Huawei CEO: Company’s own OS will run Android apps

Richard Yu – Huawei CEO, has reportedly said that his firm will roll out its own operating system that will support Android apps, potentially blunting the effect of the US’ recent blacklisting of the Chinese company.

According to reports from Chinese sites Caijing and Phoenix Network Technology, Yu, who heads Huawei’s Consumer Business Group told a WeChat group that the company’s own operating system may be ready as soon as this fall or by next spring at the latest. Yu said that the operating system will be compatible with all Android apps and may even improve their performance.

Yu said that the Chinese communications giant had been working on such an operating system since 2012.

While Huawei’s own OS may have been in development for five years, a swift release date is crucial for the tech firm, which recently overtook Apple to become the world’s second-largest smartphone manufacturer. Following accusations of spying for the Chinese government, US President Donald Trump issued an order barring US firms from supplying Huawei with parts or technology.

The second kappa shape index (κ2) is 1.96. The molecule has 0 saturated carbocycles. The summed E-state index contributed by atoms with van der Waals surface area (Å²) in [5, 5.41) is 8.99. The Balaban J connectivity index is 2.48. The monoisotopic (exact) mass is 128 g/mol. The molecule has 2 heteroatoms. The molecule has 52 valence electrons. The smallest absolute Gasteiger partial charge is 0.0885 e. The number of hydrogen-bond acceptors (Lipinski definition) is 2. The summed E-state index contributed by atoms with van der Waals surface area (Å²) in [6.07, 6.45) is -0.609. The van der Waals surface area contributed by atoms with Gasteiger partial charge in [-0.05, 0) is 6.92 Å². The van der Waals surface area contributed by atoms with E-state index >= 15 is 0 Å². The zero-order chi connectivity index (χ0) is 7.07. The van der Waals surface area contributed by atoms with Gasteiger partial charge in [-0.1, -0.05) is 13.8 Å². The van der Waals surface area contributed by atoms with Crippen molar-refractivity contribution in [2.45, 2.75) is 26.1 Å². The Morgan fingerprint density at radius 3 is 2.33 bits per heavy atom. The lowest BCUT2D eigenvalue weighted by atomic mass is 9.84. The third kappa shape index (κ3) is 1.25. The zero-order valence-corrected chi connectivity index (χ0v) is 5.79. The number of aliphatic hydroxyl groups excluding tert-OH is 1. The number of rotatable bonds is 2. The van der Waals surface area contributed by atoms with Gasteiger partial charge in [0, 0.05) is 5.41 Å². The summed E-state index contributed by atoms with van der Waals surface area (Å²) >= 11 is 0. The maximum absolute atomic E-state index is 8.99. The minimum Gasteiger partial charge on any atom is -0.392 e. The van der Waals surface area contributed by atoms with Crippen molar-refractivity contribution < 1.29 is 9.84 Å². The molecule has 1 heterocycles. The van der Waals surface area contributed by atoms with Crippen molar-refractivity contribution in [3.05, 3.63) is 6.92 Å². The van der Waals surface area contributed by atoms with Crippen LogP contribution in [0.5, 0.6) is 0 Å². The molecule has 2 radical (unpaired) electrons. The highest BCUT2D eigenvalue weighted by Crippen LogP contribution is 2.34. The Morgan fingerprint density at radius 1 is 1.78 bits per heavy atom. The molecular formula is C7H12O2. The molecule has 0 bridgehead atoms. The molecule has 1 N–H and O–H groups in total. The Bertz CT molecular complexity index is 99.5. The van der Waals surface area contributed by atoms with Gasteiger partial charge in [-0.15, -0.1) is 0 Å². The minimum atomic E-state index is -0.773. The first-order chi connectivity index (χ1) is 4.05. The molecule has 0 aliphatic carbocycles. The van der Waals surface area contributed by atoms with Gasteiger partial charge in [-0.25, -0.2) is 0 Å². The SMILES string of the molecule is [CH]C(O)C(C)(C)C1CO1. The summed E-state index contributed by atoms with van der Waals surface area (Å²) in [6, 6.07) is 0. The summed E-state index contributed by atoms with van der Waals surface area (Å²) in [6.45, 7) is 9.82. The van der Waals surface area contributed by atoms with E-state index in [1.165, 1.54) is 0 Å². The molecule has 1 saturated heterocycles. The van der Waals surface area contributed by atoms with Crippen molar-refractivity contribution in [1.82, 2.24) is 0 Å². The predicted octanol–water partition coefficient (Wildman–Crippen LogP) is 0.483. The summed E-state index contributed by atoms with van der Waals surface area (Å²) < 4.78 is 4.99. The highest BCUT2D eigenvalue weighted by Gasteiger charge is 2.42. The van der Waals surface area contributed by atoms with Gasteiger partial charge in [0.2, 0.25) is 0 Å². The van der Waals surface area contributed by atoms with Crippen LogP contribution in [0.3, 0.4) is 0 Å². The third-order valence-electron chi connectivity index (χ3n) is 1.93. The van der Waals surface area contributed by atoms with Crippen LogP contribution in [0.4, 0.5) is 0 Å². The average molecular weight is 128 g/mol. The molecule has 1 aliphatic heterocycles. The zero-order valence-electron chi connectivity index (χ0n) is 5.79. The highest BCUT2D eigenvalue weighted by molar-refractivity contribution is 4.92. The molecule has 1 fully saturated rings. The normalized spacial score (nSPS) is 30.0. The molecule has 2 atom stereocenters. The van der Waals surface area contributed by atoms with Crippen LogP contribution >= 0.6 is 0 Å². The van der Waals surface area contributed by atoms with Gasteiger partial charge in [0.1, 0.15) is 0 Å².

Although Huawei was granted a 90-day grace period to continue doing business with US firms, the order will see the company lose access to Google’s apps and services thereafter, and forbid if from using Intel and Qualcomm chips in its devices.

Huawei has denied the accusations of spying, and company founder and overall CEO Ren Zhengfei said on Saturday that the company had been “preparing for this” for a long time.

In every case: Expect A Long-Trade War – China Offers Tech Companies Five-Year Tax Break To Offset Tariffs

In the cleanest indication yet that China is hunkering down for what it now expected to be a very long trade war, the SCMP reports that China will give a “five-year tax break to its home-grown semiconductor makers and software developers in a bid to bolster the industries as the trade war shifts to an assault on Chinese technology.”

On Wednesday afternoon, China’s finance ministry said that in an attempt to bolster the local tech industry, integrated circuit makers and software companies will be exempt from paying corporate taxes for two years, starting in 2019, and in the following three years, their tax payments will be halved from the 25 per cent universal rate levied on Chinese companies.

 

Source: Caijing, RT

 

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